A simplified and self-contained tutorial for understanding 3D Gaussian Splatting [Under Construction]
The end goal of this blog is to go over the necessary concepts and explanations to understand 3D Gaussian Splatting. I created this blog for my own learning and to simplify learning for others as well without the need to go around the internet gathering and intersecting the pieces of knowledge. This tutorial is based on several readings from different sources which will be cited with links.
3D Gaussian Splatting is a deep learning-based method used to create an implicit 3D representation of a scene, which allows for projecting the scene on to a 2D surface from different view points.The 3D representation is learned from a view available images of the same scene from different view points, along with their camera position information. The goal is to make the representation general enough so that we can project the scene on to novel view points. Also, whatever representation we have, we need to have an algorithm to allow rendering for rendering to a 2D image.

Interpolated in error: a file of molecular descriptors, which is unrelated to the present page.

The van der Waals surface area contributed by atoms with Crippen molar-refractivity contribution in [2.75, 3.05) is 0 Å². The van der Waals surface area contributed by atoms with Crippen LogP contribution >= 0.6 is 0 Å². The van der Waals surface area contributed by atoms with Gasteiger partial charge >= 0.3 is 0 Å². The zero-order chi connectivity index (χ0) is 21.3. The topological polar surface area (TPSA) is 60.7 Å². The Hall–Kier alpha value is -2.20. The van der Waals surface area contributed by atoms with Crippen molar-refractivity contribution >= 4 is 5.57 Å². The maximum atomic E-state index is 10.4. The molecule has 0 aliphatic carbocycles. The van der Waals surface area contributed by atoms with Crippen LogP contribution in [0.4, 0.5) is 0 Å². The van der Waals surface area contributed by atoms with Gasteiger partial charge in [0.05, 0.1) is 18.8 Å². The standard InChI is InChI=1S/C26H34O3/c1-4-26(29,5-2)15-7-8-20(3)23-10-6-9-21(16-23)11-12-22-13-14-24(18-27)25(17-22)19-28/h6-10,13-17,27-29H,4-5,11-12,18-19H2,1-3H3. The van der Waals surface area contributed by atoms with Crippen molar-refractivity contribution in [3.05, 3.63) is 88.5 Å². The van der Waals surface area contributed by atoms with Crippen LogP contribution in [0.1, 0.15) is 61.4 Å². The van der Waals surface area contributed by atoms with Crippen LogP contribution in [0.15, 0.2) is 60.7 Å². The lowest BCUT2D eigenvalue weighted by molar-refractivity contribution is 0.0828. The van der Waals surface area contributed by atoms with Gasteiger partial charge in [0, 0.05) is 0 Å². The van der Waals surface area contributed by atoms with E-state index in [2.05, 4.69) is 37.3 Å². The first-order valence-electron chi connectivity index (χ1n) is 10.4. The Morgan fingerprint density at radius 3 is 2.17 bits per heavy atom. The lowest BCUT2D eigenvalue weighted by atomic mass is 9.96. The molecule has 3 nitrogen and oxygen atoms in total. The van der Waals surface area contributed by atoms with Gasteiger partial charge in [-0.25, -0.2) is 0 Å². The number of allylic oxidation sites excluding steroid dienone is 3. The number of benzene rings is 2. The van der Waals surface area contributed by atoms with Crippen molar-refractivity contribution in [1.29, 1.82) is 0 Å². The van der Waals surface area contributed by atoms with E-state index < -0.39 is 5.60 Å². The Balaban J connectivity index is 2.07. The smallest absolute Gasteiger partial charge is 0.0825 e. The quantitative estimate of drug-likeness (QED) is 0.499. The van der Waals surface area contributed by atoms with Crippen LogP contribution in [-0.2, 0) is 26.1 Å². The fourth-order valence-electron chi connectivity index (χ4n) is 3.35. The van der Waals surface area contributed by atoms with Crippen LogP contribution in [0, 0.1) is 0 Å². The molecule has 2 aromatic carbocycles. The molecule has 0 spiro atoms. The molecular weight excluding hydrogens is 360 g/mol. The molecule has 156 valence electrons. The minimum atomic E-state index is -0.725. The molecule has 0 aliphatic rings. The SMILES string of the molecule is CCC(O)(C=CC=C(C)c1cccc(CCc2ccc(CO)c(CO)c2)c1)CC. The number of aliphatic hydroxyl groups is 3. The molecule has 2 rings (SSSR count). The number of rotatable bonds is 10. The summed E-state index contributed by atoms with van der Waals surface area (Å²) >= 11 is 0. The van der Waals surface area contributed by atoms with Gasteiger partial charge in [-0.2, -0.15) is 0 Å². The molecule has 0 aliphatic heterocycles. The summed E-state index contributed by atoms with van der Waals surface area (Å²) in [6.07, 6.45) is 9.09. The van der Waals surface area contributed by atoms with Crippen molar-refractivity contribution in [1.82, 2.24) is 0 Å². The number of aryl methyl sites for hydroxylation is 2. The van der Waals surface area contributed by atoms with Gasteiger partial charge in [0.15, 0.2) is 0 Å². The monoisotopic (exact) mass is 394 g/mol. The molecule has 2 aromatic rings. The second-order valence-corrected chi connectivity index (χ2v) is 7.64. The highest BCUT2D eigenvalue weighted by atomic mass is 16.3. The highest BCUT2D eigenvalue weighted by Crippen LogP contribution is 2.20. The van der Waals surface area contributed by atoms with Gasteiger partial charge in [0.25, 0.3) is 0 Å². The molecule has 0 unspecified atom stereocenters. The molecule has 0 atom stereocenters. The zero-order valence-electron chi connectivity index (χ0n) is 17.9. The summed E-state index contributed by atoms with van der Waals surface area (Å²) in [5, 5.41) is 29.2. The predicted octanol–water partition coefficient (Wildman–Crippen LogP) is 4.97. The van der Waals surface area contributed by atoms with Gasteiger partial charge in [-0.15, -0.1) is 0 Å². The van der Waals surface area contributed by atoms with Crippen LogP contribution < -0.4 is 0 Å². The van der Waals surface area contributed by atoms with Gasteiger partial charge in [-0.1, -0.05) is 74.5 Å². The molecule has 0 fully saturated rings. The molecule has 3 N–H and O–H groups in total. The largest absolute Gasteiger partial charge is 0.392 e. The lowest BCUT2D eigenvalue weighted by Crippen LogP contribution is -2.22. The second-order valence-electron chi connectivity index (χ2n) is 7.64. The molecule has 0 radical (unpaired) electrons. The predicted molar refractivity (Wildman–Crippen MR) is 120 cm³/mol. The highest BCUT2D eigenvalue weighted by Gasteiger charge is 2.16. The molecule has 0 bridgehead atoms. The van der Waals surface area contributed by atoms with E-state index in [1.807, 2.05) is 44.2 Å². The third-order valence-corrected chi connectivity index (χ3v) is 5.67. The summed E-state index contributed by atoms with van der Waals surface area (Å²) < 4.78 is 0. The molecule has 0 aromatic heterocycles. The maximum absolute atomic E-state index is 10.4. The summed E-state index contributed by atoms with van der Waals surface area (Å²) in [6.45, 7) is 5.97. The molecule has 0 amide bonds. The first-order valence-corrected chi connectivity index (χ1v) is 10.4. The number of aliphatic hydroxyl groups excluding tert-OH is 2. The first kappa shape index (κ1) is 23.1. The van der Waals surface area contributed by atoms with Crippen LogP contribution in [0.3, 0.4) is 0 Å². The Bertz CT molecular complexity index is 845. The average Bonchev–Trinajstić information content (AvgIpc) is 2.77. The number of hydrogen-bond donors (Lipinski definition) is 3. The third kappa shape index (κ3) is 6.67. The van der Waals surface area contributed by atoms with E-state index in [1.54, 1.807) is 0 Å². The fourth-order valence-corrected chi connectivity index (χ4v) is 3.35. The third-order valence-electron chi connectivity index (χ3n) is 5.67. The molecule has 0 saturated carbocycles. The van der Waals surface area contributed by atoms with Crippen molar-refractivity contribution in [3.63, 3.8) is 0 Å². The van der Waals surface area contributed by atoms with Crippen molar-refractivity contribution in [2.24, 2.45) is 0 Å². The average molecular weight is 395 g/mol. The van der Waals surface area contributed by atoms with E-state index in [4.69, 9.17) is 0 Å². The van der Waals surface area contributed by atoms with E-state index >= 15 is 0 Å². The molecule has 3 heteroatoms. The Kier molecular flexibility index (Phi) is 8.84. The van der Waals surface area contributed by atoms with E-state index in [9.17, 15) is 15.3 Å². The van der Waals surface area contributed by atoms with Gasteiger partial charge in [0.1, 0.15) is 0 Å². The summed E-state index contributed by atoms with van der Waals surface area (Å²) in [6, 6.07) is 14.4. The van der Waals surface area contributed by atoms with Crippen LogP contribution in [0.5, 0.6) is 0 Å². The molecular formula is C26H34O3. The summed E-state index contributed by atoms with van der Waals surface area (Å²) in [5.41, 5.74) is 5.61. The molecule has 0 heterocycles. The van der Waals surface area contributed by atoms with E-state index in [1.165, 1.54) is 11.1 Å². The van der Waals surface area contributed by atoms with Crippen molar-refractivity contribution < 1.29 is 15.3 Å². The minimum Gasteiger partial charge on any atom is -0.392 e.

A 3D scene can be represented by one of the following:
These include Neural Radiance Fields (NeRFs) and Gaussian Splatting, which will be discussed in detail in later sections.
In order to train a NeRF, we need to construct a dataset of \(N\) images, each with its corresponding camera position information. Then, a neural network, (usually an MLP) is trained to take 5 coordinates \((x, y, z, \theta, \phi)\) as input, where \((x, y, z)\) are the 3D location information, and \((\theta, \phi)\) are the angles determining the view point angle. The network outputs the color and density values for each pixel of an image of a particular view. The network hence can be optimized by matching the ground truth image with the generated one over the views available in the dataset